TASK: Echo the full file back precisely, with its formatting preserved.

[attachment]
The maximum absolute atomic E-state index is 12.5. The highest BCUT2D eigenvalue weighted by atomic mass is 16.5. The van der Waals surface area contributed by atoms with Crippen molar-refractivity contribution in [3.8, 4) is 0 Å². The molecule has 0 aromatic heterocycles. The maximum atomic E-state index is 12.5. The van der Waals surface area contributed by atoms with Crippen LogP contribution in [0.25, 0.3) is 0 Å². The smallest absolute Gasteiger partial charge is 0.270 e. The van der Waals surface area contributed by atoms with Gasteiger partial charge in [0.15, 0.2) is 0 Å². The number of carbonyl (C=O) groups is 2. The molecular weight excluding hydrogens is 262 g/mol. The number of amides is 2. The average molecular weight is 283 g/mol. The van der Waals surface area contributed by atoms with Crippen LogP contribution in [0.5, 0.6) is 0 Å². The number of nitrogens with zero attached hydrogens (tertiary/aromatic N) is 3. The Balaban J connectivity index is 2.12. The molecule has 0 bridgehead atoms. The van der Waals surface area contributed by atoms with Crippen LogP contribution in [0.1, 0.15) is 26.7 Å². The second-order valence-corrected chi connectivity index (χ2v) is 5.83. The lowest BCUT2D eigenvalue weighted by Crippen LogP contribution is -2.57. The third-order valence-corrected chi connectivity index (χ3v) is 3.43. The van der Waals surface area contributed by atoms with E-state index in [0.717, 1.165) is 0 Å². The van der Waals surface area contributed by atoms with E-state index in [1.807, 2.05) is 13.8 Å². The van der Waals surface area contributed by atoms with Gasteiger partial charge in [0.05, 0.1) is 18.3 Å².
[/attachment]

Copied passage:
The maximum absolute atomic E-state index is 12.5. The highest BCUT2D eigenvalue weighted by atomic mass is 16.5. The van der Waals surface area contributed by atoms with Crippen molar-refractivity contribution in [3.8, 4) is 0 Å². The molecule has 0 aromatic heterocycles. The maximum atomic E-state index is 12.5. The van der Waals surface area contributed by atoms with Crippen LogP contribution in [0.25, 0.3) is 0 Å². The smallest absolute Gasteiger partial charge is 0.270 e. The van der Waals surface area contributed by atoms with Gasteiger partial charge in [0.15, 0.2) is 0 Å². The number of carbonyl (C=O) groups is 2. The molecular weight excluding hydrogens is 262 g/mol. The number of amides is 2. The average molecular weight is 283 g/mol. The van der Waals surface area contributed by atoms with Crippen LogP contribution in [0.5, 0.6) is 0 Å². The number of nitrogens with zero attached hydrogens (tertiary/aromatic N) is 3. The Balaban J connectivity index is 2.12. The molecule has 0 bridgehead atoms. The van der Waals surface area contributed by atoms with Crippen LogP contribution in [0.1, 0.15) is 26.7 Å². The second-order valence-corrected chi connectivity index (χ2v) is 5.83. The lowest BCUT2D eigenvalue weighted by Crippen LogP contribution is -2.57. The third-order valence-corrected chi connectivity index (χ3v) is 3.43. The van der Waals surface area contributed by atoms with E-state index in [0.717, 1.165) is 0 Å². The van der Waals surface area contributed by atoms with E-state index in [1.807, 2.05) is 13.8 Å². The van der Waals surface area contributed by atoms with Gasteiger partial charge in [0.05, 0.1) is 18.3 Å².